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  • 4 years ago

In what region of the electromagnetic spectrum would you expect to find radiation having an energy per photon 100 times that associated with 988nm radiation?

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  1. anonymous
    • 4 years ago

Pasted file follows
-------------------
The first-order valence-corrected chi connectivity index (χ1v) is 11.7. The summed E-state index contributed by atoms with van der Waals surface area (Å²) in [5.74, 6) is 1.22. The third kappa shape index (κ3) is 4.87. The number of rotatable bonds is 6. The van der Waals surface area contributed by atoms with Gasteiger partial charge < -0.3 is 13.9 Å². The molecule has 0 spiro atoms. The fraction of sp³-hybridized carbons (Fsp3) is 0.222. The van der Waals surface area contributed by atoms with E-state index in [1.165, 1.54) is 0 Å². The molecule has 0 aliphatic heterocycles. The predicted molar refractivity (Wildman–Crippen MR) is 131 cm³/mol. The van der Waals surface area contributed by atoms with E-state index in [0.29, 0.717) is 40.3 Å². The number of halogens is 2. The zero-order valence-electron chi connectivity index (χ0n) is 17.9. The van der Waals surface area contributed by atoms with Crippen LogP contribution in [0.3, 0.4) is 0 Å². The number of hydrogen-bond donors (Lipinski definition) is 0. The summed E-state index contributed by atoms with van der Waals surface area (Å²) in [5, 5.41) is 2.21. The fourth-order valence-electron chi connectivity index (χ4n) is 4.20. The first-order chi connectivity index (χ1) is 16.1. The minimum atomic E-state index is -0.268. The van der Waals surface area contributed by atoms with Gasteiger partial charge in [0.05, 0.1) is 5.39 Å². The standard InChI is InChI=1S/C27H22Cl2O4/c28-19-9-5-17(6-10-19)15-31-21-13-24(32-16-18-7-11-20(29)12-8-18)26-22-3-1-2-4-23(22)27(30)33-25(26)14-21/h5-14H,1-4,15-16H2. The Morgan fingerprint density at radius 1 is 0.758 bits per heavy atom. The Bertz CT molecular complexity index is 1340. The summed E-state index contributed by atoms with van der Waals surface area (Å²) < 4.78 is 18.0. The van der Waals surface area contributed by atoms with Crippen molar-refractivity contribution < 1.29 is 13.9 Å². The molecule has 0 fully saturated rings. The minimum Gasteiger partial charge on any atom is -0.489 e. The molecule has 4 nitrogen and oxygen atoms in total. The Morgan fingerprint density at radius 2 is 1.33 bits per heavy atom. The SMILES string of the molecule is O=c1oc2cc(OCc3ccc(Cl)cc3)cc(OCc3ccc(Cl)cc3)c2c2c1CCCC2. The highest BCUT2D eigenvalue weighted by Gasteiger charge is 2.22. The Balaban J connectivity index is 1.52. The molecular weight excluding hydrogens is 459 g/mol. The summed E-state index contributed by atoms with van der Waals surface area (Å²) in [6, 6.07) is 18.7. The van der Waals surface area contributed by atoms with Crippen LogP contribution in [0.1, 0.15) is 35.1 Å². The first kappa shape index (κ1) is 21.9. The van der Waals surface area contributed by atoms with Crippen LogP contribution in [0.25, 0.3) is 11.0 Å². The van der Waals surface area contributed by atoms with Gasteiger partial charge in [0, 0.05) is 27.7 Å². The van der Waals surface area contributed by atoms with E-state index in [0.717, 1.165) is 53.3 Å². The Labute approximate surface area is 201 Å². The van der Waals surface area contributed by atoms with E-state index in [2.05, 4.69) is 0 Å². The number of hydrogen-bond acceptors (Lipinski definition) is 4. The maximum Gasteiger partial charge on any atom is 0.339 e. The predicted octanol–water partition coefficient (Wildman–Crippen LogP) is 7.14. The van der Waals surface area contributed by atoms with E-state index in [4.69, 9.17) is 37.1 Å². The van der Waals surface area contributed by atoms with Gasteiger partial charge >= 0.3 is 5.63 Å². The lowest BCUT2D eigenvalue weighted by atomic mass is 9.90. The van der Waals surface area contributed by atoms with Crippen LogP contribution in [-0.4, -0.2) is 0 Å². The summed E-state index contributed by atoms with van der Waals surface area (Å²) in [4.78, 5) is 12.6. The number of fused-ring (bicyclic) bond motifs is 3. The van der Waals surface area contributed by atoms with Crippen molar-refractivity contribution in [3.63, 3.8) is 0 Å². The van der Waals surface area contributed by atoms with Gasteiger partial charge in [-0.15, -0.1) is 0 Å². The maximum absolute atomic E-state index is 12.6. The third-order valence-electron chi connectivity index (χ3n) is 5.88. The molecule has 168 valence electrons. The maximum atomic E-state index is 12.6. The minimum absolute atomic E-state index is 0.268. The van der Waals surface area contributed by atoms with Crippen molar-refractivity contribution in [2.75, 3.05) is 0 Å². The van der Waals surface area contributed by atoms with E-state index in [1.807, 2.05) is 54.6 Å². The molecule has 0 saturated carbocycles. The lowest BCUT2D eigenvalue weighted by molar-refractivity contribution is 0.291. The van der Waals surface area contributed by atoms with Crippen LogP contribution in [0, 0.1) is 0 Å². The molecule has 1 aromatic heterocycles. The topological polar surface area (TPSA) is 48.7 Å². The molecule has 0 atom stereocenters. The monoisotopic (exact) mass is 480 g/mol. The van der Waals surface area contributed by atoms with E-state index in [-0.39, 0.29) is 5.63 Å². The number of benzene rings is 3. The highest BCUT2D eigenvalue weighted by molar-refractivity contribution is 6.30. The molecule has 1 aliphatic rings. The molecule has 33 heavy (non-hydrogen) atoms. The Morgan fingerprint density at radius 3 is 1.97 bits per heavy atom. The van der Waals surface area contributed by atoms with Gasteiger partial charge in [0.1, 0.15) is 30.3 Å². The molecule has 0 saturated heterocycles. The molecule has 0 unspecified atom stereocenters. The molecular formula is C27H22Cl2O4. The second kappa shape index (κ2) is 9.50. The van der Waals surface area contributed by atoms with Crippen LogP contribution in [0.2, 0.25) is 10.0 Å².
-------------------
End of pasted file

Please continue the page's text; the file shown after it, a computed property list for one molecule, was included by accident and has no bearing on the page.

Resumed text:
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    Well, if we use the Planck-Einstein equation...\[E=\frac{hc}{\lambda}\]Now, let's plug in a few numbers, and see where that leaves us...\[E=\frac{(6.626*10^{-34}J*s)(3.00*10^8\frac{m}{s})}{988nm}\]Regardless of what the unit conversions end up being, if we increase the left side of the equation by a factor of 100 (make the energy 100 times that which it is), we need to do the same thing to the other side. Let's go ahead and see what happens when we do that...\[(100)E=\frac{6.626*10^{-34}J*s)(3.00*10^8\frac{m}{s})(100)}{988nm}\]Cancelling out the 100 on the top of the RHS with the 988nm makes it...\[(100)E=\frac{(6.626*10^{-34}J*s)(3.00*10^8\frac{m}{s})}{9.88nm}\]This means that, for the energy to be equal, the wavelength of the photon needs to have a wavelength of 9.88nm. According to Wolfram Alpha ( http://www.wolframalpha.com/input/?i=9.8nm ), this falls into the "extreme ultraviolet" to "soft x-ray" part of the spectrum. Depending on the specifics of your course, you may need to report it in a different way.

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